Ian Donnis / RIPR

On a brilliantly sunny recent day at Oakland Beach in Warwick, waves from Narragansett Bay splash against sea rocks, a few sailboats bob in the distance, and scores of people enjoy the chance to be outside.

But the head of Save The Bay, Jonathan Stone, is thinking about a very different kind of situation at Oakland Beach from the summer of 2013. "This beach was closed for half the summer last year," Stone says, "and it wasn’t closed from pollution from Providence. It was closed because of local pollution, a significant source of which is cesspools."

Gubernatorial candidates Gina Raimondo and Allan Fung have agreed to do a limited number of joint appearances and televised debates before the general election.  A coalition of environmental groups is disappointed its invitation for a debate didn’t make the list.

Ambar Espinoza / RIPR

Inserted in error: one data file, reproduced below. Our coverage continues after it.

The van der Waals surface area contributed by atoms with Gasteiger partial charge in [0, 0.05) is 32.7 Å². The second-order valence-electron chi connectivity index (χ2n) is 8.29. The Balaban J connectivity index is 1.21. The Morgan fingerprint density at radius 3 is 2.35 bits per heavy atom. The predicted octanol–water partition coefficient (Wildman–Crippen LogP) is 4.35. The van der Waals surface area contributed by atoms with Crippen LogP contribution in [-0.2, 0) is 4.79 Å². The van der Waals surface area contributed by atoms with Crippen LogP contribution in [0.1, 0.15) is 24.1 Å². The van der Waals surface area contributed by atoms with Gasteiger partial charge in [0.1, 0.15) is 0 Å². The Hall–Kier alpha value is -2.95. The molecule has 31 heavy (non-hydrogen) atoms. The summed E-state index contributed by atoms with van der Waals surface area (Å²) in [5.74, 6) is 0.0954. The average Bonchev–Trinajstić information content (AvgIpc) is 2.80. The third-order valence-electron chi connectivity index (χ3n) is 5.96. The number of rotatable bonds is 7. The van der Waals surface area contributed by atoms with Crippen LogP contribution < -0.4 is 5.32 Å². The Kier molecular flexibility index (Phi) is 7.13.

About 2,000 volunteers will dedicate their entire morning tomorrow cleaning up beaches around the state as part of the International Coastal Cleanup, which draws about 650,000 volunteers worldwide.

Providence Business News Editor Mark Murphy joins Rhode Island Public Radio's Dave Fallon for our weekly business segment The Bottom Line.

This week Dave and Mark talk with the CEO of Deepwater Wind Jeff Grybowski. They discuss the five-turbine wind farm’s timeline and how it’s on track to becoming the nation’s first offshore wind farm.

When to Listen

You can hear The Bottom Line each Friday at 5:50pm.

Ambar Espinoza / RIPR

Sen. Sheldon Whitehouse invited world famous marine scientist Sylvia Earle to speak to and inspire local environmental leaders at his fifth annual Energy & Environmental Leaders Day.

For too long we’ve tapped into natural resources thinking they’d always be there, said Earle. She cautioned worldwide our “life support” is collapsing, such as coral reefs, kelp forests, and even the marine plants that produce half of the oxygen in the air we breathe.